|David Austin Roses|
The boy and girl scramble down, slim and dark and lissom, laughing and shouting something, not realising I can see them from behind this vine. The secateurs are open in my hand as I examine the garden in its brash luxury. The stiff roses, fluorescent and shocking pink, thankfully almost over. The oversized marble angel with the bird tray in its supplicating hands and heavenward gaze. The explosion of maples.
Richard chose those maples deliberately for their colour and vigour. The acid yellow leaves make a Hollywood autumn, as he always says; the blood-crimson ones are unforgivable, a rash. I blot them out and imagine another garden, in green and white and pastel: my country garden with beech and box and foxgloves where the dark-haired children are chasing each other through the trees and down the paths. Clumps of native daffodils grow instead of those beasts with orange trumpets, stirring even now beneath the soil to blight my Spring.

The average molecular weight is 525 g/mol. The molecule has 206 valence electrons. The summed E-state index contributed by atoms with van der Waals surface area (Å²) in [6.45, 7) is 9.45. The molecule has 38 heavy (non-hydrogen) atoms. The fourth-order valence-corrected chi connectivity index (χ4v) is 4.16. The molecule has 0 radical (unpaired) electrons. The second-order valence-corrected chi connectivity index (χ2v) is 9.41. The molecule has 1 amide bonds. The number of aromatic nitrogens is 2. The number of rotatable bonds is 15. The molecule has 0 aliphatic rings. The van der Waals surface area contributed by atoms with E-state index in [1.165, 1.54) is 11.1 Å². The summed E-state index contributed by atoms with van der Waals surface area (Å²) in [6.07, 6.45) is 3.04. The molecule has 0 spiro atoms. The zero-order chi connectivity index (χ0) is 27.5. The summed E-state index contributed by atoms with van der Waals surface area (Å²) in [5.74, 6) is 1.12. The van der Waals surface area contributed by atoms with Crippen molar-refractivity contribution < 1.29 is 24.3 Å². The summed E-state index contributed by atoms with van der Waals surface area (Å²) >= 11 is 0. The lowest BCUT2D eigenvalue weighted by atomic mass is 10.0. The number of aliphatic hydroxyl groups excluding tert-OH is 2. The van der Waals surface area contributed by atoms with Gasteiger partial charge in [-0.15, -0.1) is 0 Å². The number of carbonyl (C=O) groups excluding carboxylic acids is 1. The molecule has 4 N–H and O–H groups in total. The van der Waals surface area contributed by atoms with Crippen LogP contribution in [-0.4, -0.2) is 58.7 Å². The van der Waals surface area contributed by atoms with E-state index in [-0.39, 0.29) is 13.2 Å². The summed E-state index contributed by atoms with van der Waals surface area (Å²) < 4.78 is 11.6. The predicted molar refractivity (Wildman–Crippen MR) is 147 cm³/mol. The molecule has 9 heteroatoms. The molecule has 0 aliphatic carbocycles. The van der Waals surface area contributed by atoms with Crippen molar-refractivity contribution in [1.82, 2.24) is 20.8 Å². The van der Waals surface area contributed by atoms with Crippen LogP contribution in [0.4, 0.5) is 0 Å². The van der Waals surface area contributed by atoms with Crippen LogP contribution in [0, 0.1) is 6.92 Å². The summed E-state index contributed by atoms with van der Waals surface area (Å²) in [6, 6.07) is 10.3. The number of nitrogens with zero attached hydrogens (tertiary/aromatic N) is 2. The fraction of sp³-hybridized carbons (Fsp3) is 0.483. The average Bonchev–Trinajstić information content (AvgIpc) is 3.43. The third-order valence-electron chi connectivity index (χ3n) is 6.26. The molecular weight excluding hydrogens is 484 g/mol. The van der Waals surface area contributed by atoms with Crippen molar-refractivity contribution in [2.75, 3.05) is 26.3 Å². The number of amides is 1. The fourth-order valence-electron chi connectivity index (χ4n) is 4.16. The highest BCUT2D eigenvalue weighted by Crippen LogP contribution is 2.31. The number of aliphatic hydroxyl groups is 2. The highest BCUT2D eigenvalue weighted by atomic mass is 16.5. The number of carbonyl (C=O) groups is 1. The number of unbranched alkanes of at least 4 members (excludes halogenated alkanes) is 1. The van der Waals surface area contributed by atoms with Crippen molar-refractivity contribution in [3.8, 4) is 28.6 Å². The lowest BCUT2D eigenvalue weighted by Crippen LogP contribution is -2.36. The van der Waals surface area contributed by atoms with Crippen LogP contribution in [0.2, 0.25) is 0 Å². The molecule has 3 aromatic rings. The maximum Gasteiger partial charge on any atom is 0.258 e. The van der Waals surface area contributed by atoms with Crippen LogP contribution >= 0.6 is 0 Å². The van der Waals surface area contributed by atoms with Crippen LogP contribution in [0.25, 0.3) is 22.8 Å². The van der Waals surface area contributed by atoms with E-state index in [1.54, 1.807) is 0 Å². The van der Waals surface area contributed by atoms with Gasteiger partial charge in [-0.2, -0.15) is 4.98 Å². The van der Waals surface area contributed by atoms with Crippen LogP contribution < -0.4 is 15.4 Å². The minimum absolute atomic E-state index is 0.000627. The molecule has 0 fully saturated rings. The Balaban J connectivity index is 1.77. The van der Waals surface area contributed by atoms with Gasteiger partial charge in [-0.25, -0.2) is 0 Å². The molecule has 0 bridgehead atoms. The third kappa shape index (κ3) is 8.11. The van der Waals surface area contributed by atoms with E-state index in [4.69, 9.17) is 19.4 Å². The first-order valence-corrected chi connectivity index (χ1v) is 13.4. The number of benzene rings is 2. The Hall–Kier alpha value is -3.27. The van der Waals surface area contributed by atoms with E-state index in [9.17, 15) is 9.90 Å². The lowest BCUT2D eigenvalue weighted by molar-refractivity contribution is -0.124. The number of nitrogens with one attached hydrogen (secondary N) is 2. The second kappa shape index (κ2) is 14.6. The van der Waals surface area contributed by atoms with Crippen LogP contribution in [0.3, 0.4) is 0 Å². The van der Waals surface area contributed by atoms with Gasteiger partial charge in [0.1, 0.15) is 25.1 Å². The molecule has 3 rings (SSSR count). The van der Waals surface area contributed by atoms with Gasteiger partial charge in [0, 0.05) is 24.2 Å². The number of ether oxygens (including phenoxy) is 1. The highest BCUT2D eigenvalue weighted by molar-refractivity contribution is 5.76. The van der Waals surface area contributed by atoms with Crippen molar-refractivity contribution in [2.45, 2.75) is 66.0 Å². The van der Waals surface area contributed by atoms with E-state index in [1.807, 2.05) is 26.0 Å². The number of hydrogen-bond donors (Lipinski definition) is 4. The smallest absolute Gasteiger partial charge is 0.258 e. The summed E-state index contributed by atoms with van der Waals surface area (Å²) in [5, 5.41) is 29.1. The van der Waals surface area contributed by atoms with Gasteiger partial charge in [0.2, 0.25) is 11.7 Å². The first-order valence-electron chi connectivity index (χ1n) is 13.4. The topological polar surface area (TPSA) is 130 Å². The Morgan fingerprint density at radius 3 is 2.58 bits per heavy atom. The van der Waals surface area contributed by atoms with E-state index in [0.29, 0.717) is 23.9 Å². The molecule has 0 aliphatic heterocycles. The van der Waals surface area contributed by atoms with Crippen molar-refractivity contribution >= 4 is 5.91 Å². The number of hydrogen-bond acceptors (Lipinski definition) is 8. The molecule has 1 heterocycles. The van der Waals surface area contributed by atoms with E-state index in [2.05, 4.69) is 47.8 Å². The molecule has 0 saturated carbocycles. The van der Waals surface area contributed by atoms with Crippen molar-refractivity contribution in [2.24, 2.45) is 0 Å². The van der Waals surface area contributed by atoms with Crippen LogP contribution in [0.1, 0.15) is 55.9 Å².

Richard’s garden is a room where we entertain, so the design is ambitious and the flowers must make an impression, unlike the anemones and aconites that I plant under the trees. My small bulbs are lost amid his banks of orange hyacinths, the bold hanging baskets in royal blue and scarlet which make the backdrop to his energetic parties. The parties are just like Richard, full of a furious energy which overwhelms me so that I am not myself. Sometimes, at night, I imagine I am lying out here in the cold pool. I imagine my skin becoming icy white and blue, my arm stretched out like Ophelia’s among the geranium petals and willow leaves, and in the morning Richard will search for me everywhere.
But he will never find me.
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